This is a common question for groups first exposed to Agile.   Decomposing features into one or two day tasks can be challenging at first.  Here are several reasons why it is a good practice:

1. Breaking down features and large tasks into one or two day units of work forces the Agile team member to really understand the nature of the tasks.  Ambiguity is the enemy of success and large units of work really are ambiguous.

2. Smaller units of work limit the amount of risk that a particular task can adversely impact a schedule that was estimated incorrectly.

3. Decomposing work into many one or two day tasks gives the team member a win every one or two days.   They and their teammates will enjoy a sense of accomplishment more frequently, helping team morale.

4. Decomposing work in to one or two day tasks creates more transparency and precision so the team can account for completed work more accurately.  This many not be noticeable for one single work item but imagine the effect if the entire team kept work items at a non-decomposed level...too much ambiguity.

5.  Some teams I encounter hold stand-up meeting less frequently than daily.  This is a mistake.  Stand-up meetings should be held daily.  When I drill down and ask why, I typically hear that the team is reporting on the same work item the whole week.  Further questioning reveals they are not decomposing work into one or two day tasks.  When they start decomposing work into one or two day tasks then they have something new to report each day, and the stand-up meetings become more helpful.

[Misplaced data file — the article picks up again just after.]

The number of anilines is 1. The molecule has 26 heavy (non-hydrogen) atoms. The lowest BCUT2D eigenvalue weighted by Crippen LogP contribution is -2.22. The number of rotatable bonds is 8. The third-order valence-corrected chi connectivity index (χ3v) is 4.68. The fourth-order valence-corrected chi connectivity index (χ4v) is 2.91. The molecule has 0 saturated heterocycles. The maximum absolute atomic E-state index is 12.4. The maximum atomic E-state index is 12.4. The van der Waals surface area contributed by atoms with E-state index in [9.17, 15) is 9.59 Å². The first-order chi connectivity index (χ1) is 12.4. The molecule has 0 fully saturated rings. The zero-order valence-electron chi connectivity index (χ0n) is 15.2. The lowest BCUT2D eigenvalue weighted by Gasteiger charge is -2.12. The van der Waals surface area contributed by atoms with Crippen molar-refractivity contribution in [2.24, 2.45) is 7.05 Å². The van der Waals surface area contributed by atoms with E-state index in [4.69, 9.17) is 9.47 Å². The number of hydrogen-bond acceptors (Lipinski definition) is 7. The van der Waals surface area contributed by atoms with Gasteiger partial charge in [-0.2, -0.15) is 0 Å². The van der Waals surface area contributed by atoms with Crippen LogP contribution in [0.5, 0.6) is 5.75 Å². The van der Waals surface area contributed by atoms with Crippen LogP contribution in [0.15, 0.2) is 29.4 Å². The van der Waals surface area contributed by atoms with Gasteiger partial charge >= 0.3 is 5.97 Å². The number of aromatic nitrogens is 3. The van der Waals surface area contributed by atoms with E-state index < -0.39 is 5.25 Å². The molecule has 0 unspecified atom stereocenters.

Mike J. Berry Red Rock Research

CBAP and Agile Development

I attended an excellent presentation hosted by the Northern Utah PMI Chapter, featuring Mike Sandberg, Novell's Chief Business Analysts.  Mike spoke to a room of well over 200 folks about the CBAP certification.  This is the Certified Business Analysis Professional credential that us now coming of age.Mike talked about his own experience discovering the CBAP community and about the successes and issues involved with adopting the framework.

Specifically, Mike spoke about how the PMP and CBAP roles work together.  He talked about some challenges regarding turf and terminology that sometimes befall newer groups.

Someone in the audience asked Mike about how CBAP fits in with Agile.  Mike explained that this is a common question and that the business analyst would be most suited for the Agile Product Owner role. This se to make the most sense to me, and to the others present.

Mike J. Berry www.RedRockResearch.com

Agile Development Requires Documentation

I keep hearing horror stories from managers about how their teams that have adopted Agile Development insist there are no documented requirements necessary when using the Scrum framework.This is wrong.  

Scrum is intentionally quiet about software requirements so that groups can use what works best for them.

In our training seminars, we show groups practicing Agile how they can benefit from a high-level "strategic" use case model.  This strategic model, or High Level Analysis, is used to flush out the users, the needs of the users, and to expose any data flow components. This technique has proved quick and effective.

Mike J. Berry www.RedRockResearch.com

Whiteboards for Everyone

Do you like designing on whiteboards?  I do.   Colorful markers against a clean, white surface inspire all kinds of creativity and fun.